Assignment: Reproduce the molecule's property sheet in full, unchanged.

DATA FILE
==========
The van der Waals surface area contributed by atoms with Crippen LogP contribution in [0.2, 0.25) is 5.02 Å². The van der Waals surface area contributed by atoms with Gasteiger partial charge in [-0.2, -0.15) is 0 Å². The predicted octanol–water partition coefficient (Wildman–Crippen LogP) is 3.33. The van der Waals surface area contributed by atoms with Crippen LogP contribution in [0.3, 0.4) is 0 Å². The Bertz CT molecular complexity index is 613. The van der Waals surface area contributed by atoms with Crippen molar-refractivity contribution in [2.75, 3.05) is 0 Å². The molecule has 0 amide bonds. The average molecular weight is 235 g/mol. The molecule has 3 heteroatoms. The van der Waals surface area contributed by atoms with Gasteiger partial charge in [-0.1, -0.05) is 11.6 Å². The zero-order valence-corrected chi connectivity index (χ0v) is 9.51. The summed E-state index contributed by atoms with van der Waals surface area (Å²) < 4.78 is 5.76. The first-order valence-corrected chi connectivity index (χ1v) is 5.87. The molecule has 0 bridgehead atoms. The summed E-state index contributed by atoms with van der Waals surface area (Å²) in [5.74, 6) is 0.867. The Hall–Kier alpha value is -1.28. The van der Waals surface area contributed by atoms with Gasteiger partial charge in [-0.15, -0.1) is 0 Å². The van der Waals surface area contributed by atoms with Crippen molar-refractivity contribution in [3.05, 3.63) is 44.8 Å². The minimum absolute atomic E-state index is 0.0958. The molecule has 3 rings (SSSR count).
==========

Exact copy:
The van der Waals surface area contributed by atoms with Crippen LogP contribution in [0.2, 0.25) is 5.02 Å². The van der Waals surface area contributed by atoms with Gasteiger partial charge in [-0.2, -0.15) is 0 Å². The predicted octanol–water partition coefficient (Wildman–Crippen LogP) is 3.33. The van der Waals surface area contributed by atoms with Crippen LogP contribution in [0.3, 0.4) is 0 Å². The Bertz CT molecular complexity index is 613. The van der Waals surface area contributed by atoms with Crippen molar-refractivity contribution in [2.75, 3.05) is 0 Å². The molecule has 0 amide bonds. The average molecular weight is 235 g/mol. The molecule has 3 heteroatoms. The van der Waals surface area contributed by atoms with Gasteiger partial charge in [-0.1, -0.05) is 11.6 Å². The zero-order valence-corrected chi connectivity index (χ0v) is 9.51. The summed E-state index contributed by atoms with van der Waals surface area (Å²) < 4.78 is 5.76. The first-order valence-corrected chi connectivity index (χ1v) is 5.87. The molecule has 0 bridgehead atoms. The summed E-state index contributed by atoms with van der Waals surface area (Å²) in [5.74, 6) is 0.867. The Hall–Kier alpha value is -1.28. The van der Waals surface area contributed by atoms with Gasteiger partial charge in [-0.15, -0.1) is 0 Å². The van der Waals surface area contributed by atoms with Crippen molar-refractivity contribution in [3.05, 3.63) is 44.8 Å². The minimum absolute atomic E-state index is 0.0958. The molecule has 3 rings (SSSR count).